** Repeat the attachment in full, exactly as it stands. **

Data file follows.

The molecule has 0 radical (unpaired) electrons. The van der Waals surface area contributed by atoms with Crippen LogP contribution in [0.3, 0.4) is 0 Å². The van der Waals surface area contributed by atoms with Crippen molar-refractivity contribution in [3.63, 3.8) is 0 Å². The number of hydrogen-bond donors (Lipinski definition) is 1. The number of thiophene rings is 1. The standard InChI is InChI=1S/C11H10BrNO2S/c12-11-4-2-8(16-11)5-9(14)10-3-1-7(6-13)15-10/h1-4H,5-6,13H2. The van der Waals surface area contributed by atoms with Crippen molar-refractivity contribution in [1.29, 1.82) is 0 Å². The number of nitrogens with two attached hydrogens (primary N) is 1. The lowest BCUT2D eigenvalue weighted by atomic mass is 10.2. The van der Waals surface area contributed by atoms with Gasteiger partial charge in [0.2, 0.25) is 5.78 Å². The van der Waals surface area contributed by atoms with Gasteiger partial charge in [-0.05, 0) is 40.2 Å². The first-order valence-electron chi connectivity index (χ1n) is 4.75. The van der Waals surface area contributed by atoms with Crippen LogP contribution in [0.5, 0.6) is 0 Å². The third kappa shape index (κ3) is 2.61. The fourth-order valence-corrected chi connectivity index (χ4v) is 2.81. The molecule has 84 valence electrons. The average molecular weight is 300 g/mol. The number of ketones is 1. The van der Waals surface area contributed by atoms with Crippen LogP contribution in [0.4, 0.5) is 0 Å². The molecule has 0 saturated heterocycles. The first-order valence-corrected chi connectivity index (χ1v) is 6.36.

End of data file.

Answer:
The molecule has 0 radical (unpaired) electrons. The van der Waals surface area contributed by atoms with Crippen LogP contribution in [0.3, 0.4) is 0 Å². The van der Waals surface area contributed by atoms with Crippen molar-refractivity contribution in [3.63, 3.8) is 0 Å². The number of hydrogen-bond donors (Lipinski definition) is 1. The number of thiophene rings is 1. The standard InChI is InChI=1S/C11H10BrNO2S/c12-11-4-2-8(16-11)5-9(14)10-3-1-7(6-13)15-10/h1-4H,5-6,13H2. The van der Waals surface area contributed by atoms with Crippen molar-refractivity contribution in [1.29, 1.82) is 0 Å². The number of nitrogens with two attached hydrogens (primary N) is 1. The lowest BCUT2D eigenvalue weighted by atomic mass is 10.2. The van der Waals surface area contributed by atoms with Gasteiger partial charge in [0.2, 0.25) is 5.78 Å². The van der Waals surface area contributed by atoms with Gasteiger partial charge in [-0.05, 0) is 40.2 Å². The first-order valence-electron chi connectivity index (χ1n) is 4.75. The van der Waals surface area contributed by atoms with Crippen LogP contribution in [0.5, 0.6) is 0 Å². The third kappa shape index (κ3) is 2.61. The fourth-order valence-corrected chi connectivity index (χ4v) is 2.81. The molecule has 84 valence electrons. The average molecular weight is 300 g/mol. The number of ketones is 1. The van der Waals surface area contributed by atoms with Crippen LogP contribution in [0.4, 0.5) is 0 Å². The molecule has 0 saturated heterocycles. The first-order valence-corrected chi connectivity index (χ1v) is 6.36.